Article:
I also loved the unusual narrative structure with very short chapters, sometimes only a paragraph, and the lyrical style of the writing, the use of dialogue and parentheses. I suspect that comes from the author’s graphic novel background.

Thank you to Netgalley and the publisher for the advance review copy. I am leaving this review voluntarily.

Book Review: House of Marionne by J. Elle

I loved this ARC so much that I pre-ordered the hardback; the first time I’ve done that with an ARC. House of Marionne hit all my boxes and executed them to perfection. I haven’t read much YA in my past but some of the new releases, like this one, are so exciting that I am starting to change my mind on the genre.

House of Marionne is dark academia done right, a magic school that’s fresh and far from the usual derivative takes. Quell Marionne has spent her childhood on the run with her mother from the opulent, hidden-in-plain-sight magical world that sired them. That’s because Quell has forbidden death magic running through her veins, called toushana, which turns everything she touches into ash, or so she thinks, at first. There is more to toushana than the Order wants their members to believe.

People found with toushana in their blood are marked for death, stalked by a sect of assassins known as the Dragun. One such assassin is on Quell’s tail. When he finally catches up to her after years of poverty and countless moves, Quell separates from her mother and does the only thing she can think of – hide in plain sight right in the dragon’s den.

She enrolls at a school that trains people how to use their magic, a veneer of wealth and power interlaid with our real one. It’s run by her grandmother, who expects her to become her heir when she finishes her training, but all is not as it seems. After her life on the run, she’s thrust into this luxurious academic world full of secrets and betrayals, all while fighting a growing attraction to her mentor, a brooding, grumpy Dragun who is duty-bound to kill her if he discovered her true secret.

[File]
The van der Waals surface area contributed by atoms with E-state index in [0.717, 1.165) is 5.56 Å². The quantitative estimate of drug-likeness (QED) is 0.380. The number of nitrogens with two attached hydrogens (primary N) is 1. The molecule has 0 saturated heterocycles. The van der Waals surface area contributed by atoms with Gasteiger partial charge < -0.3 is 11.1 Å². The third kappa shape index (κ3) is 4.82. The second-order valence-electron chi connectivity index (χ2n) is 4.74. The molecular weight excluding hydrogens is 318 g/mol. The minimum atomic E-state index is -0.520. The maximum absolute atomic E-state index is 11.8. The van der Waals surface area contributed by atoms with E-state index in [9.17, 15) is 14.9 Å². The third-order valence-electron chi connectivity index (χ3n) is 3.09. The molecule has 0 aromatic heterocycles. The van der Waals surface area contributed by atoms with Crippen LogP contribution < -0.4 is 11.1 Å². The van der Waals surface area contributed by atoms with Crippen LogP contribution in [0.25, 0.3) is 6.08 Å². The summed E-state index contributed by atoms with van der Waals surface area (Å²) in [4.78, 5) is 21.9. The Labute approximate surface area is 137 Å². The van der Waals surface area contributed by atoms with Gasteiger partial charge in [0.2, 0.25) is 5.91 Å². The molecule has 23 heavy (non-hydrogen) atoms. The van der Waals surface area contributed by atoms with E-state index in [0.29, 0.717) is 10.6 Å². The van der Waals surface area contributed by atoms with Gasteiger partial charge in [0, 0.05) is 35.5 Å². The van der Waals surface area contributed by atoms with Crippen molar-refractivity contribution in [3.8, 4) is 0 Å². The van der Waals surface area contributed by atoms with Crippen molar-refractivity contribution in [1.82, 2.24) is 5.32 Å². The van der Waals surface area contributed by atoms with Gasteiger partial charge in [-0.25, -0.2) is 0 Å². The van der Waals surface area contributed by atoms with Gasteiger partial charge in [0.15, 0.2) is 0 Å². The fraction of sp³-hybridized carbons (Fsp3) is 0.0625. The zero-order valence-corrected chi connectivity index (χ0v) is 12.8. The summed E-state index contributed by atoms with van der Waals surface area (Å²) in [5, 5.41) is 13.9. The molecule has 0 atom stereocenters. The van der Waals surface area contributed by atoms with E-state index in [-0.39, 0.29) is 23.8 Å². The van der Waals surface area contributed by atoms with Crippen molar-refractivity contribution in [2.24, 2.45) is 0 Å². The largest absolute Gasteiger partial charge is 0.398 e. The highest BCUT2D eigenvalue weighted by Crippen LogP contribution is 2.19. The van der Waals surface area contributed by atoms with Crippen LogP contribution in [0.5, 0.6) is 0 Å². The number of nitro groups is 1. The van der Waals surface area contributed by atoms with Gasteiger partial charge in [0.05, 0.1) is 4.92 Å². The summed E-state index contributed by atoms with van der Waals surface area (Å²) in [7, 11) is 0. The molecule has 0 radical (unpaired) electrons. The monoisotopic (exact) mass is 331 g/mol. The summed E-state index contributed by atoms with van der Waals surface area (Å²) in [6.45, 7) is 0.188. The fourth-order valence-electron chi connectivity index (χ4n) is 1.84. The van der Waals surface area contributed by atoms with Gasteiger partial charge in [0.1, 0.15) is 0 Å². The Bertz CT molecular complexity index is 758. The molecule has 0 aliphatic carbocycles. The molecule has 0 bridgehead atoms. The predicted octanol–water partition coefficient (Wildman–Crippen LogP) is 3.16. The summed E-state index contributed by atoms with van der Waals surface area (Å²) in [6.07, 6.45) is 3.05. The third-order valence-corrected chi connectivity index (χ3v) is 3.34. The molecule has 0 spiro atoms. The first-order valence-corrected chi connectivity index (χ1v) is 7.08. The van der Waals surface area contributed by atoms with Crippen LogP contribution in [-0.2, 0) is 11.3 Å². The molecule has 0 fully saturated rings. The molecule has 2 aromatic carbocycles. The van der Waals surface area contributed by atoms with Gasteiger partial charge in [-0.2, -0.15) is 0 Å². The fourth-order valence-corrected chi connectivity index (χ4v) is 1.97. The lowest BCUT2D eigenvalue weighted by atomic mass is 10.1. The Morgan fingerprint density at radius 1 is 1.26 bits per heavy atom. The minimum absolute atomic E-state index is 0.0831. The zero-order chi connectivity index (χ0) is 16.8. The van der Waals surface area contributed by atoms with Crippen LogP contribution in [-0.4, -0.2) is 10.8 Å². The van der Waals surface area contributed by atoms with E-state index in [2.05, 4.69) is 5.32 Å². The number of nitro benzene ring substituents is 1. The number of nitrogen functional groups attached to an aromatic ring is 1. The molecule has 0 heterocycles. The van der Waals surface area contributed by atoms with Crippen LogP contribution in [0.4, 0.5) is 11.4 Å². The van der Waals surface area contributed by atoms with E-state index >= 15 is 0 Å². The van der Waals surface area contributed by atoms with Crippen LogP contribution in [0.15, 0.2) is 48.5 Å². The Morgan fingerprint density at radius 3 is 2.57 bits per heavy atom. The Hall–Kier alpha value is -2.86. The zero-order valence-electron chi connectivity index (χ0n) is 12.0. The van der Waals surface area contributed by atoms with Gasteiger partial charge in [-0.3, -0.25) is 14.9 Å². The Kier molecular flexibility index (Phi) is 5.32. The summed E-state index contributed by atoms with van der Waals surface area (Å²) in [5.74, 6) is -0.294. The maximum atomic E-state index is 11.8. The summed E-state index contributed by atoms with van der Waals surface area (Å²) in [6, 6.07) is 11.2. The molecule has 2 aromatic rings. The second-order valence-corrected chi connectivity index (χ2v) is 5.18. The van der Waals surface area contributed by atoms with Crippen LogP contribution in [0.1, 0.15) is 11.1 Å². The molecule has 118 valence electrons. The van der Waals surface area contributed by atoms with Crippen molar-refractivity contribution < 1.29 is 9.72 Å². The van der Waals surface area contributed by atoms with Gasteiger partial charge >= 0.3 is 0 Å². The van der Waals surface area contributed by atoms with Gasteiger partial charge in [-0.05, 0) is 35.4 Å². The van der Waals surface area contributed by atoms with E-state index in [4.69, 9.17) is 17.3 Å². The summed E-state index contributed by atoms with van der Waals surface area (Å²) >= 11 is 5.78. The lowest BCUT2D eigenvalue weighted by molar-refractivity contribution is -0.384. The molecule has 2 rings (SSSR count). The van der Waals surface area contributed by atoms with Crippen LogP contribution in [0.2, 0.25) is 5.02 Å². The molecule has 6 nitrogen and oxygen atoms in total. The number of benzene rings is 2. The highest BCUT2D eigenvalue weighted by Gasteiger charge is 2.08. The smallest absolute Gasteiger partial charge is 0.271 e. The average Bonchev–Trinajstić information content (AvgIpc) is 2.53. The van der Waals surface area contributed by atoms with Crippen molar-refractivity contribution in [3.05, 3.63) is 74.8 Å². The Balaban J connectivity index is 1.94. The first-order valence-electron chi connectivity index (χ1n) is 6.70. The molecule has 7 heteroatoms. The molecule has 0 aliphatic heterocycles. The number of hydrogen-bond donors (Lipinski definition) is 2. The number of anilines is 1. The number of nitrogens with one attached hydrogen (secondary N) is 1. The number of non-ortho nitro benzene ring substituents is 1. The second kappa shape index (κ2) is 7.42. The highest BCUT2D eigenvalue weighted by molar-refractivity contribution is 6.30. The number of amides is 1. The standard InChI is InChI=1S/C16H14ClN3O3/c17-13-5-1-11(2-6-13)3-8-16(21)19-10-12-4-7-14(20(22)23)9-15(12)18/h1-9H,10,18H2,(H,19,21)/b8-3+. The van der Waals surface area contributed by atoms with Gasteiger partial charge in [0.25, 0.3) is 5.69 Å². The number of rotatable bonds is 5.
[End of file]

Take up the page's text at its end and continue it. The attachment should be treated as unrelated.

The characters in this were all wonderful, the writing style vivid and engaging. I loved the growing chemistry between Quell and Jordan, her mentor; enemies to lovers with a very satisfying slow burn arc full of smoldering glances, stolen kisses and intrigue. I was most intrigued by the universe that the author created; fresh, different, rich and visceral. A mix of urban and high fantasy blended together, a twist on the usual tropes.

Definitely one of my favorite books of the year; I highly recommend this one. I’m looking forward to the next book in the series already.

Thank you to Netgalley and the publisher for the advance review copy. I am leaving this review voluntarily.

Book Review: A Shot in the Dark by Victoria Lee

“A Shot in the Dark” is my first exposure to Victoria Lee and all I can say is wow, does she have range, when I learned she writes contemporary romance with deeper themes as well as SFF. This incredible book is definitely one of my top favorites of the year. The prose is breathtakingly gorgeous, and I can tell this is one of those “books of the heart” that people are always talking about that has a very personal, authentic feel for the author’s own life.

The book centers around a forbidden romance between a hotshot photography professor, a trans guy named Wyatt Cole, and a young photography student spending the summer at a renowned art school in New York City. The story is filled with all kinds of tension and Wyatt’s ethical quandaries about boundaries after they spend a one night stand together on Ely Cohen’s first night back in the city and then have to work together.